Governments are finally getting the message that they’ll have to run exponentially bigger budget deficits to stay afloat as the coronavirus brings the world economy to a sudden halt.

Capitals from Berlin to Washington and Canberra this week are shaking off fiscal restraint and vowing to fight the virus’s economic fallout with a blitz of spending. With the tally of pledges approaching $2 trillion worldwide and rising almost daily, much of the funding shortfalls will have to be financed with public debt.

President Donald Trump endorsed checks to every U.S. household in a stimulus plan that settled at $1.2 trillion. Australia will also provide handouts, and Japan may too. Having already dropped her loyalty to a balanced budget, German Chancellor Angela Merkel even said she was willing to discuss pooling the euro-area’s borrowing capacity.

For many, the question is what took them so long as the virus’s spread from China looks set to tip the world into its first recession since 2009 and central banks are running low on ammunition.

While there aren’t many silver linings in the world economy right now, one is the fact that even with their jump in the past 24 hours, market borrowing costs across the world are near historic lows, making it easier for most governments to fund a massive stimulus response.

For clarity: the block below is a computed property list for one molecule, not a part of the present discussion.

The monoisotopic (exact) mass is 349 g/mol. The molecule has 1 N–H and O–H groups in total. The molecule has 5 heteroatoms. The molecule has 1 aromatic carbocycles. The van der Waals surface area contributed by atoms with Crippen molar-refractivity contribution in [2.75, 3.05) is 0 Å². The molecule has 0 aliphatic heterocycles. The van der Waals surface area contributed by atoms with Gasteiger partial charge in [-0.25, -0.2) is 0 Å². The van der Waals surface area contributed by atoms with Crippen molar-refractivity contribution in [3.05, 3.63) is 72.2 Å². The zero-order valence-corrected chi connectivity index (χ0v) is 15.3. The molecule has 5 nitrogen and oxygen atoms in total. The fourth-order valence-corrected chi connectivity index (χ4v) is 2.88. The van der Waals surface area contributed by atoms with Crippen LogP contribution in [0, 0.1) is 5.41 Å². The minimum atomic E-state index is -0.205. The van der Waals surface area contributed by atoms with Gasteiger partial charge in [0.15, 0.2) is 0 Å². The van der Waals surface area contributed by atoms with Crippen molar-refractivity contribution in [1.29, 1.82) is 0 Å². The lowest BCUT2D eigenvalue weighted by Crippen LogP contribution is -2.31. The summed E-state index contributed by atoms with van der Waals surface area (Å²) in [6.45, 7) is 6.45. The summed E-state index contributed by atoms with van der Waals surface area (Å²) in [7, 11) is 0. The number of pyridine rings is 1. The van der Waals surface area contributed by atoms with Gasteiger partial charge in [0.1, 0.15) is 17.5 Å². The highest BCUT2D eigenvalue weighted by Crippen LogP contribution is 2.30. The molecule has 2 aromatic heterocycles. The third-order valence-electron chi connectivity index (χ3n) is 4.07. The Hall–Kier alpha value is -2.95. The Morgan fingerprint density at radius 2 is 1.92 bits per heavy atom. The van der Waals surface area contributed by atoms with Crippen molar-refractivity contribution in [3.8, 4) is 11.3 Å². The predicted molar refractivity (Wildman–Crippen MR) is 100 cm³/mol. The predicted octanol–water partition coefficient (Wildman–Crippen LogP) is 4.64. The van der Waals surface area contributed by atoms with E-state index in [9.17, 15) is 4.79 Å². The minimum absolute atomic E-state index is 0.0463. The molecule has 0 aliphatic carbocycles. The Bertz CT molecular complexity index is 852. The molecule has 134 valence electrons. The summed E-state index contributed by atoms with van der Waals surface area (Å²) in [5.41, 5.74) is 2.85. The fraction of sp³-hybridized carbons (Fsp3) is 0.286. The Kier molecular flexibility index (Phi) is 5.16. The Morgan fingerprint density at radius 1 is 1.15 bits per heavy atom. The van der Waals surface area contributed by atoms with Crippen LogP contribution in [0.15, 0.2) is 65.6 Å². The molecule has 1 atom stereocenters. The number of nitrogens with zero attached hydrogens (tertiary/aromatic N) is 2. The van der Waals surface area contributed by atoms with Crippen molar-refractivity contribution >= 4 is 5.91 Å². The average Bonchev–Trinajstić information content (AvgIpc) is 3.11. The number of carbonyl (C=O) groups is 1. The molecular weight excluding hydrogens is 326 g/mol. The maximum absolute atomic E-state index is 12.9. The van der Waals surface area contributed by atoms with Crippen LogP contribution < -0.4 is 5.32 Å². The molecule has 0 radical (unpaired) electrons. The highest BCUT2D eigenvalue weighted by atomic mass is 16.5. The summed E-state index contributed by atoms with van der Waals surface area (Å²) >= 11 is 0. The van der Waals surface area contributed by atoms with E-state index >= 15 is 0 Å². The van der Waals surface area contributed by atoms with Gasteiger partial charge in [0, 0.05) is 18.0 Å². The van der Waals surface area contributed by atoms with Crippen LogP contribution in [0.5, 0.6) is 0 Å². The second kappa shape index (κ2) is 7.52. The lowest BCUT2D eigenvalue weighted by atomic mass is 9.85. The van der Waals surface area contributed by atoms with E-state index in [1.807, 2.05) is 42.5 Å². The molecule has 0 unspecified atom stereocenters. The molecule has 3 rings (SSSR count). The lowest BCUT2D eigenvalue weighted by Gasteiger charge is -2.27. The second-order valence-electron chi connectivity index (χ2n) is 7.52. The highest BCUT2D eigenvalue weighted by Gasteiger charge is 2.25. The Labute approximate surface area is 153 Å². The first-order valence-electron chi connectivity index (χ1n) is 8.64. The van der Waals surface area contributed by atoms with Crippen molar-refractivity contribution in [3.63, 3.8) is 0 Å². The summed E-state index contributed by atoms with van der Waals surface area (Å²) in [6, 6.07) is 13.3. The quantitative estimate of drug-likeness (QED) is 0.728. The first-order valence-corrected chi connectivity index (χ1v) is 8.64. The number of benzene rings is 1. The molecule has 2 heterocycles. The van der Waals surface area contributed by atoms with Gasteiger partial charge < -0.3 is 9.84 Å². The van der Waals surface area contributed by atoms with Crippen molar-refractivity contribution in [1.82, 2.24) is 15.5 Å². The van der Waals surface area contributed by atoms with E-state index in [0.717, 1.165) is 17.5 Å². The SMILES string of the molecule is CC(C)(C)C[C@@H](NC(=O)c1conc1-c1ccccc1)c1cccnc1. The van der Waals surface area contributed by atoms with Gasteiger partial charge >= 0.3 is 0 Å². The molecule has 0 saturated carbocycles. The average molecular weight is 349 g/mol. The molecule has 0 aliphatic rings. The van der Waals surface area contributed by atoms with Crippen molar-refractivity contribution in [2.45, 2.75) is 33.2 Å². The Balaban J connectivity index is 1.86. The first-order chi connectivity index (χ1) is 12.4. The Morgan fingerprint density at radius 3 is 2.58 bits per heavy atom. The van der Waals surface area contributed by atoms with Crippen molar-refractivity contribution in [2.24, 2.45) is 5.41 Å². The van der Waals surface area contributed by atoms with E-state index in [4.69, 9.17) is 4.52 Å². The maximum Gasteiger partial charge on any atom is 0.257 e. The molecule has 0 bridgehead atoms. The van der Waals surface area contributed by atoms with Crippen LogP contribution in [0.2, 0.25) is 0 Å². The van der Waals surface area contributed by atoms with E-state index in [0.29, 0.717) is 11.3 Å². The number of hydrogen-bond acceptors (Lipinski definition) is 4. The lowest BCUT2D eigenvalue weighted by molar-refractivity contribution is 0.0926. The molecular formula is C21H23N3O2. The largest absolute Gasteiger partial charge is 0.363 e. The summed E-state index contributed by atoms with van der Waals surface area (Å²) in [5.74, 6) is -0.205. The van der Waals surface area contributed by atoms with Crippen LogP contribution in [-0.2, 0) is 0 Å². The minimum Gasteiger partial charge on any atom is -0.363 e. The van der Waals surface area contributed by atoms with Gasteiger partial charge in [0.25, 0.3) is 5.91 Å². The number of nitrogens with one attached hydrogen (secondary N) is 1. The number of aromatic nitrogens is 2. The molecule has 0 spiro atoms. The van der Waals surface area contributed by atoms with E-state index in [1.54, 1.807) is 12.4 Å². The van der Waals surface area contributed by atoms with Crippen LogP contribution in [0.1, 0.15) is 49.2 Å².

Also supporting the splurge is that it is likely cheaper to act now to keep households, small businesses and industries afloat than not help out and watching the looming recession spiral toward depression.

“In a wartime situation you always borrow like mad,” said Ed Yardeni, president and chief investment strategist of Yardeni Research Inc., who coined the term “bond vigilantes” in the 1980s. “The way we got through World War II, the government borrowed a lot of money and the Federal Reserve agreed to peg interest rates at extremely low levels and in effect, that is what we are seeing now.”

The market capacity to lend will not be limitless. On Tuesday as the scale of U.S. measures was announced, the yield on the 10-year Treasury surged by the most in a day since 1982.

But markets likely won’t have to supply all the additional funds, since central banks like the Federal Reserve are poised to step up their purchases of government debt.

The 10-year U.S. Treasury rate was still just 1.19% at 9:05 a.m. London time, compared with the five-year average of 2.25%. Strategists from Deutsche Bank AG noted in a report Monday that the fiscal stimulus will “lead to a permanent scar on government balance sheets that were already stretched.”

First « 1 2 3 » Next